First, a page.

Acquital Sparks Furor in Courtroom

This trial lasted for three days. After the first day, the following article was published:


Only suspect charged is standing trial

A tale of sordid group sexual assault, drugs, misidentification of suspects and misguided revenge shootings unfolded Tuesday in a rape trial at Monroe County Courthouse.

Two white teen-age girls were sexually assaulted repeatedly by three black men near a well-known Pocono resort on August 20, 2000. That much is undispatched.

In addition, police allege that two brothers – one of the boyfriend of one victim, and both brothers to the other – trying to avenge the attack, shot up a car with two black men inside the next night in Bushkill. But the girlfriend testified Tuesday that she misidentified the black men to the brothers and police because “they all look alike.”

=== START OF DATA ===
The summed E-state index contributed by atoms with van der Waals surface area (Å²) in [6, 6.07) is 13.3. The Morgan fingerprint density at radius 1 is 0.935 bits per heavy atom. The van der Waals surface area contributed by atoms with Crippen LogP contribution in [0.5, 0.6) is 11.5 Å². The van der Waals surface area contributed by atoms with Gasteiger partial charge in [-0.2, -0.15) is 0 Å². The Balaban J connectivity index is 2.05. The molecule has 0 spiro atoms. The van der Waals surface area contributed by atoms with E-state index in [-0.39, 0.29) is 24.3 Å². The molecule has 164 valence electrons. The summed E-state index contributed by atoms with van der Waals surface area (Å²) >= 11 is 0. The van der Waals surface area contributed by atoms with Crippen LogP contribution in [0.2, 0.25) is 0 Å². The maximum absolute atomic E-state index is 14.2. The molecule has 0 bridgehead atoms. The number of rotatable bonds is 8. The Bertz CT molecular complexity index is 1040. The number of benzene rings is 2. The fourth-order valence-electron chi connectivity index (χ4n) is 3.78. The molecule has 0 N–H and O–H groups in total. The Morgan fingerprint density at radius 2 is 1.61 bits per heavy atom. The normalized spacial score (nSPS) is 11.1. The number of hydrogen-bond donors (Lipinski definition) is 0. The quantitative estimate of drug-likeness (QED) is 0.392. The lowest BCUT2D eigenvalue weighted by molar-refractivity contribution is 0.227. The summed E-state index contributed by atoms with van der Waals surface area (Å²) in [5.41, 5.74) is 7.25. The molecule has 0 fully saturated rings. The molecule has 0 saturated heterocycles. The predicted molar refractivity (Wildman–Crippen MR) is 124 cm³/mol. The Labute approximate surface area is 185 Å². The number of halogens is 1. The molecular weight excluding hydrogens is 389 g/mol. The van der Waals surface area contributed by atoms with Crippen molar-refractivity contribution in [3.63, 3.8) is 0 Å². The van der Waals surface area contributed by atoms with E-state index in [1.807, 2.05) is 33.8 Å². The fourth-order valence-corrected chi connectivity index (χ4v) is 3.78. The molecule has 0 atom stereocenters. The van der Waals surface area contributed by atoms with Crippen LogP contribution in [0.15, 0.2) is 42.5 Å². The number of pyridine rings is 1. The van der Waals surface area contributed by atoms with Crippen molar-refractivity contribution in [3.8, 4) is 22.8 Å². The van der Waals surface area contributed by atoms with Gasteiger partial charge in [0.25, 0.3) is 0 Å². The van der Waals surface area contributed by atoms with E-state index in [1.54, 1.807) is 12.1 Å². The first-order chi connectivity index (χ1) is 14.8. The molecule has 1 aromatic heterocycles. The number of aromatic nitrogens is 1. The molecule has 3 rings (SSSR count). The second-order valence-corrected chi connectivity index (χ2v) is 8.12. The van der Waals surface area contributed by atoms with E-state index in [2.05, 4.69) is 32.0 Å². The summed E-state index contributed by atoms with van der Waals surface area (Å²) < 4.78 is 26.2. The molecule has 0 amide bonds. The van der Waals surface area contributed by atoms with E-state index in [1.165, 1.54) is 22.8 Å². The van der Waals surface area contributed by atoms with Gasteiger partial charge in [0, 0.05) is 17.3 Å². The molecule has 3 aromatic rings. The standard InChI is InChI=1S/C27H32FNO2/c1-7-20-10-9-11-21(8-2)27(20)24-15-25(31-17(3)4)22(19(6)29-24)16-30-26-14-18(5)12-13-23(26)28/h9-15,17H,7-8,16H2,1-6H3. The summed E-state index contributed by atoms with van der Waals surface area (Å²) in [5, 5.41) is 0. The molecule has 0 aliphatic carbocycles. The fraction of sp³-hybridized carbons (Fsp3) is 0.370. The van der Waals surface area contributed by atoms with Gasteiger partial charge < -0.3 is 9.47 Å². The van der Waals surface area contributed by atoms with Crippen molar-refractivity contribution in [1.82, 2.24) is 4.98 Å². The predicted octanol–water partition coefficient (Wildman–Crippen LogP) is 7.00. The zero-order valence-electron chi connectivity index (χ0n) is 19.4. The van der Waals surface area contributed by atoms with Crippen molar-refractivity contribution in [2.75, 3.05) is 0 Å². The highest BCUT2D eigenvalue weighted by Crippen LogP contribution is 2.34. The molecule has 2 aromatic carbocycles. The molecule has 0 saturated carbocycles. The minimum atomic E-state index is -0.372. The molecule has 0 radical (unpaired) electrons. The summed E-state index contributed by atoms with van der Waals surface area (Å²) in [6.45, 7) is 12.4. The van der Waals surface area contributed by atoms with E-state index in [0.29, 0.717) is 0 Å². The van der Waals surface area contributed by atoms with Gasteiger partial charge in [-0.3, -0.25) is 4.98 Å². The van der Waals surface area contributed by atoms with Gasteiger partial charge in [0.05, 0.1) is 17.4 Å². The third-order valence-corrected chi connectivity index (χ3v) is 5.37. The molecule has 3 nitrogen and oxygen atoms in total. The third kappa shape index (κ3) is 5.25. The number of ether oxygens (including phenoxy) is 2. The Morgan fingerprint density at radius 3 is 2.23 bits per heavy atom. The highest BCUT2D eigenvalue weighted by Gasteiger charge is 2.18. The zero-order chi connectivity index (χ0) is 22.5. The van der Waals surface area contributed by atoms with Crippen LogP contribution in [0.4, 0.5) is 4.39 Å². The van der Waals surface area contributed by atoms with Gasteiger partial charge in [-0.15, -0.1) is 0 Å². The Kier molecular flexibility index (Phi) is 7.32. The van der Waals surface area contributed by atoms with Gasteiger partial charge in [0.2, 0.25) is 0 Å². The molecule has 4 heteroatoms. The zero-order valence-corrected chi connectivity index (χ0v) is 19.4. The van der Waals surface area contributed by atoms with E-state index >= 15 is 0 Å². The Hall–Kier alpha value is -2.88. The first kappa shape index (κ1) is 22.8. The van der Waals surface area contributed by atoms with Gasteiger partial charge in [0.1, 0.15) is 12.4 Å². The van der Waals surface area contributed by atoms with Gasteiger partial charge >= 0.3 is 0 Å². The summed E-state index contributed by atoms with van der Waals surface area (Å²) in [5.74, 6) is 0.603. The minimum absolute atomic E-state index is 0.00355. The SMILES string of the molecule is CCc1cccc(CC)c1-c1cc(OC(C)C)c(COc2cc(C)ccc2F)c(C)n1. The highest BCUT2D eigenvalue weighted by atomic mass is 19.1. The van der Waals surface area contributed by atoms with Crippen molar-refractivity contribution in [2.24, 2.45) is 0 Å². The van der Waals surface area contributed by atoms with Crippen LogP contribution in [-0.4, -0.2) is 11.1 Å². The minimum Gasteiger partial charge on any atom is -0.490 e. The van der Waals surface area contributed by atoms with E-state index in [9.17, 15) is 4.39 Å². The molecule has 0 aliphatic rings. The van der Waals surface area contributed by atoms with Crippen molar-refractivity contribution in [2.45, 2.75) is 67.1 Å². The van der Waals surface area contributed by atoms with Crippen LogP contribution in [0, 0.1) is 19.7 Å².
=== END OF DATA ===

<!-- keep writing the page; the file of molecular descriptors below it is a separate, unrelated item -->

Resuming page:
On trial is Anthony Kelly, 20, of Brooklyn, whom the two victims identified in court as one of the rapists.

Kelly has maintained his innocence. No other suspects have been charged.

Both girls, now 18, have the following story of what happened late one summer evening in front of the Game Zone in Bushkill.

They testified they were smoking marijuana shortly before 11 p.m. when one girl motioned to a “kid with pretty eyes” to cross the road and join them.

The three talked for a while, then, the girls said, the teen-age boy, whom they identified as Kelly, asked one the girls if they were interested in oral sex.

Both girls declined, saying they already had boyfriends and “were tattooed, “ meaning they were taken.

The girls told the court they walked with the teen-ager to a house near Fernwood Resort, where the Game Zone is located. They met with two other males, whom the girls referred to as “kids,” and the girls were repeatedly sexually assaulted, and one girl was violated with a handgun.